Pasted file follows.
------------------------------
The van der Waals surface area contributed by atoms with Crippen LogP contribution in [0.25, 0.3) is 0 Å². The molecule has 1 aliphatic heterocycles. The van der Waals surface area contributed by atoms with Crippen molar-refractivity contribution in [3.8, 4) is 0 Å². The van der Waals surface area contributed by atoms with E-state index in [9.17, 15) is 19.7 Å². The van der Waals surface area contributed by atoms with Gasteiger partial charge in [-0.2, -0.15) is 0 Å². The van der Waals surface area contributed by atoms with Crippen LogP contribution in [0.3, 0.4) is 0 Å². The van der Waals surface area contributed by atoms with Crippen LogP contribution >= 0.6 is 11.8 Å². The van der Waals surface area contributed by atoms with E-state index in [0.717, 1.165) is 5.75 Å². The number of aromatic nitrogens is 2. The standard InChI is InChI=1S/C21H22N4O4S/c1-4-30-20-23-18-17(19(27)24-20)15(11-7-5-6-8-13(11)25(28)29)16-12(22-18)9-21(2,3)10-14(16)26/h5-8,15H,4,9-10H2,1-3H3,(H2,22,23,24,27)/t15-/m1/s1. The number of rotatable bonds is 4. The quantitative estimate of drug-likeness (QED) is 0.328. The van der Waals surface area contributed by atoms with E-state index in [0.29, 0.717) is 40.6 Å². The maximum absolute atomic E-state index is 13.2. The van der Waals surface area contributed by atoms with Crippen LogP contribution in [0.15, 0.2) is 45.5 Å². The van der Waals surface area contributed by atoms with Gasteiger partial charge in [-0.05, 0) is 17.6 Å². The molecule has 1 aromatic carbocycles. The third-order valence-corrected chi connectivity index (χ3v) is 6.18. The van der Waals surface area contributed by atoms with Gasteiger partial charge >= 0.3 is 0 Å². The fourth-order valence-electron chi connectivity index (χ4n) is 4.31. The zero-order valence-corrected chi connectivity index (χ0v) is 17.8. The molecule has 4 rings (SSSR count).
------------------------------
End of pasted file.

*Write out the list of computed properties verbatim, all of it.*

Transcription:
The van der Waals surface area contributed by atoms with Crippen LogP contribution in [0.25, 0.3) is 0 Å². The molecule has 1 aliphatic heterocycles. The van der Waals surface area contributed by atoms with Crippen molar-refractivity contribution in [3.8, 4) is 0 Å². The van der Waals surface area contributed by atoms with E-state index in [9.17, 15) is 19.7 Å². The van der Waals surface area contributed by atoms with Gasteiger partial charge in [-0.2, -0.15) is 0 Å². The van der Waals surface area contributed by atoms with Crippen LogP contribution in [0.3, 0.4) is 0 Å². The van der Waals surface area contributed by atoms with Crippen LogP contribution >= 0.6 is 11.8 Å². The van der Waals surface area contributed by atoms with E-state index in [0.717, 1.165) is 5.75 Å². The number of aromatic nitrogens is 2. The standard InChI is InChI=1S/C21H22N4O4S/c1-4-30-20-23-18-17(19(27)24-20)15(11-7-5-6-8-13(11)25(28)29)16-12(22-18)9-21(2,3)10-14(16)26/h5-8,15H,4,9-10H2,1-3H3,(H2,22,23,24,27)/t15-/m1/s1. The number of rotatable bonds is 4. The quantitative estimate of drug-likeness (QED) is 0.328. The van der Waals surface area contributed by atoms with E-state index in [0.29, 0.717) is 40.6 Å². The maximum absolute atomic E-state index is 13.2. The van der Waals surface area contributed by atoms with Crippen LogP contribution in [0.15, 0.2) is 45.5 Å². The van der Waals surface area contributed by atoms with Gasteiger partial charge in [-0.05, 0) is 17.6 Å². The molecule has 1 aromatic carbocycles. The third-order valence-corrected chi connectivity index (χ3v) is 6.18. The van der Waals surface area contributed by atoms with Gasteiger partial charge >= 0.3 is 0 Å². The fourth-order valence-electron chi connectivity index (χ4n) is 4.31. The zero-order valence-corrected chi connectivity index (χ0v) is 17.8. The molecule has 4 rings (SSSR count).